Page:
Shantideva

Tibetan depiction of Shantideva

Shantideva (Sanskrit: Śāntideva; Chinese: 寂天; Tibetan: ཞི་བ་ལྷ།, THL: Zhiwa Lha; Mongolian: Шантидэва гэгээн) was an 8th-century Indian Buddhist monk and scholar at Nalanda. He was an adherent of the Madhyamaka philosophy of Nagarjuna.

Contents

  • Biography 1
  • Works 2
    • Śikṣāsamuccaya 2.1
    • Bodhicaryavatara 2.2
  • Footnotes 3
  • References 4
  • External links 5

Biography

The Zhansi Lun of the East Asian Mādhyamaka identifies two different individuals given the name "Shantideva": the founder of the Avaivartika Sangha in the 6th century and a later Shantideva who studied at Nalanda in the 8th century and appears to be the source of the Tibetan biographies. Archaeological discoveries support this thesis.[1][2] Two Tibetan sources of the life of Shantideva are the historians Buton Rinchen Drub and Tāranātha. Recent scholarship has brought to light a short Sanskrit life of Shantideva in a 14th-century Nepalese manuscript.[3] An accessible account that follows the Butön closely can be found in Kunzang Pelden, The Nectar of Manjushri's speech.[4]

Shantideva was born in the Saurastra (in modern Gujarat), son of King Kalyanavarman, and he went by the name Śantivarman.[5]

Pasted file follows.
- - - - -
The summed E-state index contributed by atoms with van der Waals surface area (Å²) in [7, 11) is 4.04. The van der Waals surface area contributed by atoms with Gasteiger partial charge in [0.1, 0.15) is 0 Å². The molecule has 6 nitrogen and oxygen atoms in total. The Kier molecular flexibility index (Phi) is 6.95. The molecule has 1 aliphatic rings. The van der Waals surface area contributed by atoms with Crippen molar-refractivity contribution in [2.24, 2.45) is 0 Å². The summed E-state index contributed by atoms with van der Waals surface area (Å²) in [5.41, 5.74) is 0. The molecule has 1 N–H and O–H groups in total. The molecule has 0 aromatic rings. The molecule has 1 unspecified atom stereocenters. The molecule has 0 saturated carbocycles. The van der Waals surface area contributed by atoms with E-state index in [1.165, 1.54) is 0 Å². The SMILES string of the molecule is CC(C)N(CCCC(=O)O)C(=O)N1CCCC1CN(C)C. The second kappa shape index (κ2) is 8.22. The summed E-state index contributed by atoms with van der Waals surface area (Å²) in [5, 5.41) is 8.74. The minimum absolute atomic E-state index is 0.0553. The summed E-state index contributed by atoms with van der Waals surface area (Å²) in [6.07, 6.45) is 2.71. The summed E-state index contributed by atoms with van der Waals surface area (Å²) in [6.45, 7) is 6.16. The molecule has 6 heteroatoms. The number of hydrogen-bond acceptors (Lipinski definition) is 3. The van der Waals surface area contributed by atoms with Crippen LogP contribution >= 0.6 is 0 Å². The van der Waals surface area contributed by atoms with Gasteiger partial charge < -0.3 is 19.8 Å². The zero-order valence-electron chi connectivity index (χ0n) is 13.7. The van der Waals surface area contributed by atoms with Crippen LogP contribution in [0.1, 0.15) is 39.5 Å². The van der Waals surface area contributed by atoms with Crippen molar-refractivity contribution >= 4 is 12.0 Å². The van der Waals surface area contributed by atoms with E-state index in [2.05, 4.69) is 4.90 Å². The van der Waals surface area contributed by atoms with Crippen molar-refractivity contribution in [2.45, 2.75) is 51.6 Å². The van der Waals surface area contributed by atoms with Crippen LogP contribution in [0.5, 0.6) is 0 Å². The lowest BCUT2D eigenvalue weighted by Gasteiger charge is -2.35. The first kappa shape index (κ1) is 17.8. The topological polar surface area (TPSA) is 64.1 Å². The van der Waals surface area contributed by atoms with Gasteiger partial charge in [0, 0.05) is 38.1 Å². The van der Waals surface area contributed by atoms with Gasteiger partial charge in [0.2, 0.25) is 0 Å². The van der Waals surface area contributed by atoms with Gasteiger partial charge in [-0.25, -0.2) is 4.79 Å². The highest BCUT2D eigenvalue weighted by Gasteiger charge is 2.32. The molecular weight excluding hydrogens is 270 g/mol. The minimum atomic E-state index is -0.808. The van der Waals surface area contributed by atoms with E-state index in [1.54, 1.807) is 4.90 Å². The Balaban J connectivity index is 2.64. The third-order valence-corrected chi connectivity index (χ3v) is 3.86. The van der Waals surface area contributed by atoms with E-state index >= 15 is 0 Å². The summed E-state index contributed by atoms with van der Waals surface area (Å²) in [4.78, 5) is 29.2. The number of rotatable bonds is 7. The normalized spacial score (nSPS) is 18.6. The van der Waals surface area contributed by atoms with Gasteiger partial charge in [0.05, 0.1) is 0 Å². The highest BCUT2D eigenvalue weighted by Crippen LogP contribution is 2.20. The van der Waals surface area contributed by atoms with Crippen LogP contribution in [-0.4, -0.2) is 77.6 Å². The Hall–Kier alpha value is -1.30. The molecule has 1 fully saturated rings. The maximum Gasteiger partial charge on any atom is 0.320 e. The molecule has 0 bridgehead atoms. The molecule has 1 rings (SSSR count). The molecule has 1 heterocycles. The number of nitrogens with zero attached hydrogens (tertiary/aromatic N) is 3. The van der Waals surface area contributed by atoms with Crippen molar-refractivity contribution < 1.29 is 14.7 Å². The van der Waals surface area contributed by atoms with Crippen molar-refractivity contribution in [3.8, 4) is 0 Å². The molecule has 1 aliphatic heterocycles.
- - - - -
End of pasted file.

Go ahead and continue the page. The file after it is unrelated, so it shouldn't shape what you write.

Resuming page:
According to Pema Chödrön, "Shantideva was not well liked at Nalanda."[6]

Apparently he was one of those people who didn't show up for anything, never studying or coming to practice sessions. His fellow monks said that his three “realizations” were eating, sleeping, and shitting.[6]

After being goaded into giving a talk to the entire university body, Shantideva delivered The Way of the Bodhisattva.[6]

Works

Śikṣāsamuccaya

The Śikṣāsamuccaya (“Training Anthology”) is a prose work in nineteen chapters. It is organized as a commentary on twenty-seven short mnemonic verses known as the Śikṣāsamuccaya Kārikā. It consists primarily of quotations (of varying length) from sūtras, authoritative texts considered to be the word of the Buddha — generally those sūtras associated with Mahāyāna tradition, including the Samadhiraja Sutra.[7]

Bodhicaryavatara

Shantideva is particularly renowned as the author of the Bodhisattvacaryāvatāra. An English translation is available online, as well as in print in a variety of translations, sometimes glossed as "A Guide to the Bodhisattva's Way of Life" or "Entering the Path of Enlightenment."[8] It is a long poem describing the process of enlightenment from the first thought to full buddhahood and is still studied by Mahayana and Vajrayana Buddhists today.